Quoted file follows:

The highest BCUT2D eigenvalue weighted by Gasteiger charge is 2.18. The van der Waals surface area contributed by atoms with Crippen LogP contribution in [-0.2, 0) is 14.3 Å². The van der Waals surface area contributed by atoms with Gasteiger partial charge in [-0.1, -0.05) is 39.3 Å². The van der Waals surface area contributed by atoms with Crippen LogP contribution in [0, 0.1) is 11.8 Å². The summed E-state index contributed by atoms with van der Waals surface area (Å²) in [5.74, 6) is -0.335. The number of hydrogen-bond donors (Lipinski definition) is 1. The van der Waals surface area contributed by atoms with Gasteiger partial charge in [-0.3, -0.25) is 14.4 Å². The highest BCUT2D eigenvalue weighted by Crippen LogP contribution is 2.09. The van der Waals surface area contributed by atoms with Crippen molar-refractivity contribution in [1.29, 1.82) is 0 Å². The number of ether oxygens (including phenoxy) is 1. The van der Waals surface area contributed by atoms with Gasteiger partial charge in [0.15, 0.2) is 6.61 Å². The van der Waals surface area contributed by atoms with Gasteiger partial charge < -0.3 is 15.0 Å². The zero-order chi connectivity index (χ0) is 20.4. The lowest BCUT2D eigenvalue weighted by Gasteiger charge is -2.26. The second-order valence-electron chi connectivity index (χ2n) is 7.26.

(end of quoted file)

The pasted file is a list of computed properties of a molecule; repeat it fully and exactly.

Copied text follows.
The highest BCUT2D eigenvalue weighted by Gasteiger charge is 2.18. The van der Waals surface area contributed by atoms with Crippen LogP contribution in [-0.2, 0) is 14.3 Å². The van der Waals surface area contributed by atoms with Gasteiger partial charge in [-0.1, -0.05) is 39.3 Å². The van der Waals surface area contributed by atoms with Crippen LogP contribution in [0, 0.1) is 11.8 Å². The summed E-state index contributed by atoms with van der Waals surface area (Å²) in [5.74, 6) is -0.335. The number of hydrogen-bond donors (Lipinski definition) is 1. The van der Waals surface area contributed by atoms with Gasteiger partial charge in [-0.3, -0.25) is 14.4 Å². The highest BCUT2D eigenvalue weighted by Crippen LogP contribution is 2.09. The van der Waals surface area contributed by atoms with Crippen molar-refractivity contribution in [1.29, 1.82) is 0 Å². The number of ether oxygens (including phenoxy) is 1. The van der Waals surface area contributed by atoms with Gasteiger partial charge in [0.15, 0.2) is 6.61 Å². The van der Waals surface area contributed by atoms with Gasteiger partial charge < -0.3 is 15.0 Å². The zero-order chi connectivity index (χ0) is 20.4. The lowest BCUT2D eigenvalue weighted by Gasteiger charge is -2.26. The second-order valence-electron chi connectivity index (χ2n) is 7.26.